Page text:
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John Sexton Urges Students to Test Themselves, Risk Failure









 

John Sexton Urges Graduates to
Test Themselves, Risk Failure

John Sexton, Ph.D. (FCRH '63, GSAS '65 and '68), acknowledged the gift of his own Fordham education and reminded graduates that they "have been equipped here with the habits of mind, the tools of intellect and the depth of soul to rise to the challenges [of their time]."
Joseph M. McShane, S.J., president of Fordham University, told graduates, "This is my prayer for you: May you always be men and women for others. May you come to know the truth, and may the truth set you free for further discovery."

John Sexton, Ph.D., president of New York University and a three-time Fordham alumnus, urged the more than 4,400 members of Fordham University’s Class of 2005 to stretch their minds and hearts without fear of failure as they embark on their professional careers.

“Find something worthwhile to try — something well above your capacities — and fail at it,” said Sexton, during the University’s 160th Annual Commencement on Edwards Parade. “It is important that you learn early in life that failure is not the end. Indeed, if you have not yet failed, you probably have not yet risked enough. … Of course,” he added, “it is imperative to fail worthily and passionately.”

Sexton reflected on his own Fordham experience, recalling the teachers who, “by living the Jesuit educational ideal, challenged, changed and uplifted [him].” He also spoke of Charlie Winans, a teacher at his Jesuit high school and a longtime friend and mentor who was living on the Rose Hill campus until his death in April at the age of 85. Sexton urged Fordham’s graduates to live “Charlie’s mandate” to all his students: “‘Play another octave of the piano,’ he would say,” Sexton recalled. “‘Reach out to the notes you haven’t yet touched.’"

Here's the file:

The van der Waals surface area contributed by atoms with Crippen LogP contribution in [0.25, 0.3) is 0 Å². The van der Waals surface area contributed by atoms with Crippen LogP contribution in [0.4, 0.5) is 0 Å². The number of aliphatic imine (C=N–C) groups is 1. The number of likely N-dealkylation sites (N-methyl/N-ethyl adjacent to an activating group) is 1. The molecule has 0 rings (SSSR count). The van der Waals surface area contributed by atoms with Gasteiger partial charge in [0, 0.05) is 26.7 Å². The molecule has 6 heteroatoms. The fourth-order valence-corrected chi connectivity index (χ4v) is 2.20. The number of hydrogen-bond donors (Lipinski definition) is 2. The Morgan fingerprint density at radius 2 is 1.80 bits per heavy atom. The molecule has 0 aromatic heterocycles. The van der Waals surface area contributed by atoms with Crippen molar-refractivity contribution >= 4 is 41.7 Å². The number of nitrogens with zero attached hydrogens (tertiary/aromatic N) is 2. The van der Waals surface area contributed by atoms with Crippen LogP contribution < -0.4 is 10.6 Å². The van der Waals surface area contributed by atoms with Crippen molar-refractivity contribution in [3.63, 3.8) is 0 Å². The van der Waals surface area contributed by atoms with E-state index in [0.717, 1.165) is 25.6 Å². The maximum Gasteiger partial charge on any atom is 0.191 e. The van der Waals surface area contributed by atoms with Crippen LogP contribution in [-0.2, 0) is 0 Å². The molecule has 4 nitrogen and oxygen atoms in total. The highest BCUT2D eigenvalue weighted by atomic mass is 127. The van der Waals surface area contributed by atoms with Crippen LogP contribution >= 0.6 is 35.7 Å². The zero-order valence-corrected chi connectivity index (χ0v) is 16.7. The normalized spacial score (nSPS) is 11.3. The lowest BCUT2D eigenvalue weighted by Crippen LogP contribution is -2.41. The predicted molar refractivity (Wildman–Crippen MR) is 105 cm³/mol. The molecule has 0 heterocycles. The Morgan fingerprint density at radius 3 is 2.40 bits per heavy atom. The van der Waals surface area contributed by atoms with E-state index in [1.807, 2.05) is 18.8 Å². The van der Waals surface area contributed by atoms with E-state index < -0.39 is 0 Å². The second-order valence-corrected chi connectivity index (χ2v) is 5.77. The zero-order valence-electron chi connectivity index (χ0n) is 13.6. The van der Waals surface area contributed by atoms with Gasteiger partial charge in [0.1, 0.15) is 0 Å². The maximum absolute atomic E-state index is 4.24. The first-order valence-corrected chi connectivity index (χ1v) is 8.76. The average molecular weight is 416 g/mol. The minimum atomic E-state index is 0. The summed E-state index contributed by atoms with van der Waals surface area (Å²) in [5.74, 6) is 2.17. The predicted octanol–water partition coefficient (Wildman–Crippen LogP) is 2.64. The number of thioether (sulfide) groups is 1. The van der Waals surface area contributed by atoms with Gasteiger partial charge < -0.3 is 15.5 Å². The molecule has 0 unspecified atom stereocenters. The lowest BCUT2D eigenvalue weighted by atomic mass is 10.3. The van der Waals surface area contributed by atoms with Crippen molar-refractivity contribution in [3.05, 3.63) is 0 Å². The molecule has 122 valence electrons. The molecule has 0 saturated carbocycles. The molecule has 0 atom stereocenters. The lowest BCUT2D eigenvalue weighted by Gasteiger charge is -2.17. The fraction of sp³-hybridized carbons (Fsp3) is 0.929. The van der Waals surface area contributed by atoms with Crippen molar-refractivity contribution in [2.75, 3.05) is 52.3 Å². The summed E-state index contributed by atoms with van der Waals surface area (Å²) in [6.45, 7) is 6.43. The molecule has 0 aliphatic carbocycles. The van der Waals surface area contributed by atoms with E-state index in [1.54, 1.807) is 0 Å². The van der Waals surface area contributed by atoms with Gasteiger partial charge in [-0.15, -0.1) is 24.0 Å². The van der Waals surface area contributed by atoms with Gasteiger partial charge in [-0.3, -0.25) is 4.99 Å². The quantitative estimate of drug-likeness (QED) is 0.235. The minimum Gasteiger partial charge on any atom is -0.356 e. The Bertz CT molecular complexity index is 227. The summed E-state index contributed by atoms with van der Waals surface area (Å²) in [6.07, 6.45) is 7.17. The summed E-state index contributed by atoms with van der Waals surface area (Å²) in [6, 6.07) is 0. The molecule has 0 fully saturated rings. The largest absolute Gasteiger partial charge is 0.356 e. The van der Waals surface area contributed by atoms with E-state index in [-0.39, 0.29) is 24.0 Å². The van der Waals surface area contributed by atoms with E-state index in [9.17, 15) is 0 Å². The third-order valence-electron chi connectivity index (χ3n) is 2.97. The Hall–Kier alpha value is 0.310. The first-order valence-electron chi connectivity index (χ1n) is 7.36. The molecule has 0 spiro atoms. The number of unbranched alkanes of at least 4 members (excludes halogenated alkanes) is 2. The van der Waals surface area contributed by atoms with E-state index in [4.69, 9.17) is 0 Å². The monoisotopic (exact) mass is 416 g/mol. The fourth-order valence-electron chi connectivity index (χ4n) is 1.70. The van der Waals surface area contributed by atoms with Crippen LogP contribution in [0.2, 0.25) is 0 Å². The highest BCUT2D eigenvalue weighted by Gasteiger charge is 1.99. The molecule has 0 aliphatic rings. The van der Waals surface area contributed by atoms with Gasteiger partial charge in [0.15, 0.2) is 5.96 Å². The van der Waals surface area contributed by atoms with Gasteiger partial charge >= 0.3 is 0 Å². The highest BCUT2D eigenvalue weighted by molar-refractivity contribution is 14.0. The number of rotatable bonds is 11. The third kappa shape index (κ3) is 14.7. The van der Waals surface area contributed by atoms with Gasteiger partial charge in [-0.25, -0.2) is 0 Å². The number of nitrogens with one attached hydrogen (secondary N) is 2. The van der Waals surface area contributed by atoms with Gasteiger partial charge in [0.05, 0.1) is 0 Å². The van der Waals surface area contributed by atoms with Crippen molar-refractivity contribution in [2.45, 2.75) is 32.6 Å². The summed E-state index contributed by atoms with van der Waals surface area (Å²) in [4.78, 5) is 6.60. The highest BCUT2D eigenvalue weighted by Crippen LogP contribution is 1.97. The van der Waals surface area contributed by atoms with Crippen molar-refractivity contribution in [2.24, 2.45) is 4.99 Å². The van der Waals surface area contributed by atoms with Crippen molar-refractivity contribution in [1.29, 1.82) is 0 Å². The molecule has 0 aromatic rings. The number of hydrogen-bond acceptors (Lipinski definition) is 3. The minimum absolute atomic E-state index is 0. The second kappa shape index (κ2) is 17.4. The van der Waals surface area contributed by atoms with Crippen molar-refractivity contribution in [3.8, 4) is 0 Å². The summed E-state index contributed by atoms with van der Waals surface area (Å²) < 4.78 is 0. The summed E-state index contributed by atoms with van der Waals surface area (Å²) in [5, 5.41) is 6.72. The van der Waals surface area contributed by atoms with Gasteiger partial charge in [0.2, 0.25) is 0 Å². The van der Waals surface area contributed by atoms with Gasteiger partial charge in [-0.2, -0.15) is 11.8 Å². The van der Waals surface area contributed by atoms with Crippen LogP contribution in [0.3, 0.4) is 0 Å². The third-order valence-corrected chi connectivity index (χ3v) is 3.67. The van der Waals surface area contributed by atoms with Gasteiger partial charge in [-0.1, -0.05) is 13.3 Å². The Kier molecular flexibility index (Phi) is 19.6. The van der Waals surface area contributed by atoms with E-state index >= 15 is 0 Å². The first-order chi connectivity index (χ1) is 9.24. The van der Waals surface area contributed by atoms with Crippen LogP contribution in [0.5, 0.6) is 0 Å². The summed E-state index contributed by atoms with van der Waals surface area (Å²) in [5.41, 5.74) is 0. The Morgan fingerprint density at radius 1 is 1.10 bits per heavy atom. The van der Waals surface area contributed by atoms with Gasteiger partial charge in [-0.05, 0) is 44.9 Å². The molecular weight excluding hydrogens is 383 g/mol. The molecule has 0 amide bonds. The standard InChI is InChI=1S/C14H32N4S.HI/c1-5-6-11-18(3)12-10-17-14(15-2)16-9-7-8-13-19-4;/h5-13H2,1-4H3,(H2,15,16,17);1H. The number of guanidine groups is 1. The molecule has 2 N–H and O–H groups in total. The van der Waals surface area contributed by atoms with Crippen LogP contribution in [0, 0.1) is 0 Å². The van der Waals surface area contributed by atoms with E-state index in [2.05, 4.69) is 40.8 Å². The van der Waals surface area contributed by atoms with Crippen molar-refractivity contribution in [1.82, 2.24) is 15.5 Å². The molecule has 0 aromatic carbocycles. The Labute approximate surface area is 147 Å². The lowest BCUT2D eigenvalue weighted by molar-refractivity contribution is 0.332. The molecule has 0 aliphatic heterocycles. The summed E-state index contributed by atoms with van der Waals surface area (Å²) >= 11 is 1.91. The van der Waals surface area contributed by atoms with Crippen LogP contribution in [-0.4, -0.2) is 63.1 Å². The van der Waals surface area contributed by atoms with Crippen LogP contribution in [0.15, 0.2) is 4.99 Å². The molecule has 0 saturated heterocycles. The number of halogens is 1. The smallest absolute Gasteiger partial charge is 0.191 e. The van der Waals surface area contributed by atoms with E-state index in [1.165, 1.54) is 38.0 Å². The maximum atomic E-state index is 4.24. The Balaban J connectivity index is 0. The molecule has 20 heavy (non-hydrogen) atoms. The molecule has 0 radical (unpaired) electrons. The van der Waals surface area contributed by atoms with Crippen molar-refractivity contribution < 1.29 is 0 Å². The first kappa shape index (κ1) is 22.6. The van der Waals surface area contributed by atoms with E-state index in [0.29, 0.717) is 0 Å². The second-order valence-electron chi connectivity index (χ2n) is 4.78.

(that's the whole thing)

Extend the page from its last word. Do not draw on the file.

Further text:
Sexton reminded graduates that the education they received at Fordham, and in New York City, has prepared them in a special way for the challenges of a post-Sept. 11 world.

“In your years here, you have lived and learned in a place that foreshadows the possibilities of the world to come,” he said. “You have developed capacities of openness and curiosity; you have forged relationships that have forced you far beyond yourselves and the comforts and limits of your backgrounds; and you have experienced the intellectual richness and the personal growth that uniquely come in a university located in the global city of New York.

“Those gifts,” Sexton added, “will matter more to you in the years ahead than any fact or formula you have learned here.”

Joseph M. McShane, S.J., president of Fordham University, also congratulated graduates, noting that their Fordham careers were played out against the backdrop of the terrorist attacks of Sept. 11, 2001, corporate scandals and the ongoing war in Iraq.

“This context taught you that the search for wisdom and truth is never simple,” he said. “Equally important, it has also taught you, rightly, to suspect anyone who offers you simplistic answers to complex questions. … Tested by the grief that you shared with your fellow New Yorkers after September 11, and tempered by the hard lessons learned in the war upon which our nation has embarked, you have given yourselves wholeheartedly to the search for wisdom and learning that would give meaning to your lives and help to build peace in our world.”